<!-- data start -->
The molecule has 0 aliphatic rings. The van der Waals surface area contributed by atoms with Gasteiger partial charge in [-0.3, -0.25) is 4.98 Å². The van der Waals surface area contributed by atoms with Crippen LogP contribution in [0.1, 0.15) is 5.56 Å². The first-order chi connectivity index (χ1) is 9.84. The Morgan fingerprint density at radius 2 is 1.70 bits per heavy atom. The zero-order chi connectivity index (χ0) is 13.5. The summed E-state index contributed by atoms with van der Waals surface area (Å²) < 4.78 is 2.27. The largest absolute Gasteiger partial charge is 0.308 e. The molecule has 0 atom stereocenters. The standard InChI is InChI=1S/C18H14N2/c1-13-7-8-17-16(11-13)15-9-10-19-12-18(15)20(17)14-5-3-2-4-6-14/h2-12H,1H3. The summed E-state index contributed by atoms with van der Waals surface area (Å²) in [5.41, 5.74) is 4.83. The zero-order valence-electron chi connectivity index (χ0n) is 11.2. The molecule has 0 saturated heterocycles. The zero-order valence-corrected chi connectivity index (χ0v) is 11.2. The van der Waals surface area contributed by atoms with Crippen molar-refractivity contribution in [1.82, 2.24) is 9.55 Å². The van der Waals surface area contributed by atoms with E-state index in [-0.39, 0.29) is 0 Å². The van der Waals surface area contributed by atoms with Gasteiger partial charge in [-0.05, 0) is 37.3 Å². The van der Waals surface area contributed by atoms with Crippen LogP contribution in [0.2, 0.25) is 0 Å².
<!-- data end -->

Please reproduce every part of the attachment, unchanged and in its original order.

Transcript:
The molecule has 0 aliphatic rings. The van der Waals surface area contributed by atoms with Gasteiger partial charge in [-0.3, -0.25) is 4.98 Å². The van der Waals surface area contributed by atoms with Crippen LogP contribution in [0.1, 0.15) is 5.56 Å². The first-order chi connectivity index (χ1) is 9.84. The Morgan fingerprint density at radius 2 is 1.70 bits per heavy atom. The zero-order chi connectivity index (χ0) is 13.5. The summed E-state index contributed by atoms with van der Waals surface area (Å²) < 4.78 is 2.27. The largest absolute Gasteiger partial charge is 0.308 e. The molecule has 0 atom stereocenters. The standard InChI is InChI=1S/C18H14N2/c1-13-7-8-17-16(11-13)15-9-10-19-12-18(15)20(17)14-5-3-2-4-6-14/h2-12H,1H3. The summed E-state index contributed by atoms with van der Waals surface area (Å²) in [5.41, 5.74) is 4.83. The zero-order valence-electron chi connectivity index (χ0n) is 11.2. The molecule has 0 saturated heterocycles. The zero-order valence-corrected chi connectivity index (χ0v) is 11.2. The van der Waals surface area contributed by atoms with Crippen molar-refractivity contribution in [1.82, 2.24) is 9.55 Å². The van der Waals surface area contributed by atoms with E-state index in [-0.39, 0.29) is 0 Å². The van der Waals surface area contributed by atoms with Gasteiger partial charge in [-0.05, 0) is 37.3 Å². The van der Waals surface area contributed by atoms with Crippen LogP contribution in [0.2, 0.25) is 0 Å².